LUCKNOW, India (Reuters) – Rescuers in the mountains of northern India trying to reach 40 road workers trapped in a collapsed tunnel for more than three days will soon receive help from a heavy drilling machine that has been airlifted to the site, officials said on Wednesday. .
The workers are safe and rescuers have been able to communicate with them and send them food, water and oxygen via tube since the early collapse on Sunday, but huge boulders have hampered efforts to dig an escape route for them.
A high-powered drilling machine was flown in from New Delhi, about 400 kilometers to the south, in the hope of drilling through the debris trapping the men.
Ashok Kumar, chief of police in the northern Indian state of Uttarakhand, said: “The new machine has arrived at the nearest helipad. It is being assembled and will be sent to the site soon.”
The men were working on the Char Dham Expressway, one of the most ambitious projects of Prime Minister Narendra Modi’s Hindu nationalist government, which aims to connect four Hindu pilgrimage sites in the mountains via 890 kilometers of roads at a cost of $1.50. one billion.
There were up to 60 men on the night shift in the 4.5 km tunnel when the tunnel collapsed before dawn.
The men near the end of the tunnel managed to get out in time, but the 40 trapped men were working deeper into the tunnel.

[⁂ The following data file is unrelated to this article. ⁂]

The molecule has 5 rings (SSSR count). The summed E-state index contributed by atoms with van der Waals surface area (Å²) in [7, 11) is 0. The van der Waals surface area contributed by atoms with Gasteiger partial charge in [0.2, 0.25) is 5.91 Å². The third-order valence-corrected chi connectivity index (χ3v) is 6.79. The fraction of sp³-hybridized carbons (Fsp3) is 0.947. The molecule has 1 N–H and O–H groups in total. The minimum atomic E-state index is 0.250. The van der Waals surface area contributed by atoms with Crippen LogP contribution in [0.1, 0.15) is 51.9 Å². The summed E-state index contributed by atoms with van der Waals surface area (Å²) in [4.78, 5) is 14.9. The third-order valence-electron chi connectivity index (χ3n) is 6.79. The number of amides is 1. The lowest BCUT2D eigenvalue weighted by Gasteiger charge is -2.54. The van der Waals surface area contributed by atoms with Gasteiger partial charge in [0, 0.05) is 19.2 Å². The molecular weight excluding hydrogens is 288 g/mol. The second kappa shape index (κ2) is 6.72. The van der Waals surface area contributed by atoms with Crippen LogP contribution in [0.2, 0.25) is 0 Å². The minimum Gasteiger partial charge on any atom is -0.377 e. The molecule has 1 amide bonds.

News agency ANI showed footage on Wednesday of about a dozen angry workers outside the tunnel demanding that their colleagues be quickly rescued.
The Himalayan region in India is vulnerable to landslides, earthquakes and floods. Geologists, residents and officials blamed rapid construction for causing the slopes to subside.
The road project faced criticism from environmental experts, and some work stopped after hundreds of homes were damaged due to the subsidence.
Work on the tunnel began in 2018 and was initially scheduled to be completed by July 2022. It was scheduled to be completed in May next year, the government said in a statement before the collapse.
Reporting by Saurabh Sharma in Lucknow, writing by Tanvi Mehta and Krishn Kaushik; Edited by Raju Gopalakrishnan and Robert Birsel
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